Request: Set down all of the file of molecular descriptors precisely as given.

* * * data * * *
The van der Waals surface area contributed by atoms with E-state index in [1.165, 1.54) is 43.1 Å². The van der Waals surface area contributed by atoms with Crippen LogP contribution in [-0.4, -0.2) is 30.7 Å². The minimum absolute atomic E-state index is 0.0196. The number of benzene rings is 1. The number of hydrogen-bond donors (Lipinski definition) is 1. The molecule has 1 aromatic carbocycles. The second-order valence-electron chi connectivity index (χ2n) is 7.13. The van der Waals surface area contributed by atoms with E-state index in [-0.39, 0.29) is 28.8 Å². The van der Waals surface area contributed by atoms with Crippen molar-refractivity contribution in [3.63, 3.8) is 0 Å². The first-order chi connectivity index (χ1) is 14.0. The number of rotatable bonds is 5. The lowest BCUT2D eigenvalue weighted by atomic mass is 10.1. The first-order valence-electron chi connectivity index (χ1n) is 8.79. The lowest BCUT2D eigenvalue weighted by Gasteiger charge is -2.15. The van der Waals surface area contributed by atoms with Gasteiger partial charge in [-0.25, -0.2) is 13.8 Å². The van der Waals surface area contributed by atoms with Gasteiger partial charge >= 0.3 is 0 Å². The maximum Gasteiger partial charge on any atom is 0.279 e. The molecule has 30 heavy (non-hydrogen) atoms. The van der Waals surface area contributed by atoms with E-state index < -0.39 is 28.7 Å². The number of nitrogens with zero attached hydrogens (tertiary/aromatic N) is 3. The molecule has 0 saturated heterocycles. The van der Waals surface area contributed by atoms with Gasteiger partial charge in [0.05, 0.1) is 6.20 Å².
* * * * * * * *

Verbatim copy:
The van der Waals surface area contributed by atoms with E-state index in [1.165, 1.54) is 43.1 Å². The van der Waals surface area contributed by atoms with Crippen LogP contribution in [-0.4, -0.2) is 30.7 Å². The minimum absolute atomic E-state index is 0.0196. The number of benzene rings is 1. The number of hydrogen-bond donors (Lipinski definition) is 1. The molecule has 1 aromatic carbocycles. The second-order valence-electron chi connectivity index (χ2n) is 7.13. The van der Waals surface area contributed by atoms with E-state index in [-0.39, 0.29) is 28.8 Å². The van der Waals surface area contributed by atoms with Crippen molar-refractivity contribution in [3.63, 3.8) is 0 Å². The first-order chi connectivity index (χ1) is 14.0. The number of rotatable bonds is 5. The lowest BCUT2D eigenvalue weighted by atomic mass is 10.1. The first-order valence-electron chi connectivity index (χ1n) is 8.79. The lowest BCUT2D eigenvalue weighted by Gasteiger charge is -2.15. The van der Waals surface area contributed by atoms with Gasteiger partial charge in [-0.25, -0.2) is 13.8 Å². The van der Waals surface area contributed by atoms with Gasteiger partial charge >= 0.3 is 0 Å². The maximum Gasteiger partial charge on any atom is 0.279 e. The molecule has 30 heavy (non-hydrogen) atoms. The van der Waals surface area contributed by atoms with E-state index < -0.39 is 28.7 Å². The number of nitrogens with zero attached hydrogens (tertiary/aromatic N) is 3. The molecule has 0 saturated heterocycles. The van der Waals surface area contributed by atoms with Gasteiger partial charge in [0.05, 0.1) is 6.20 Å².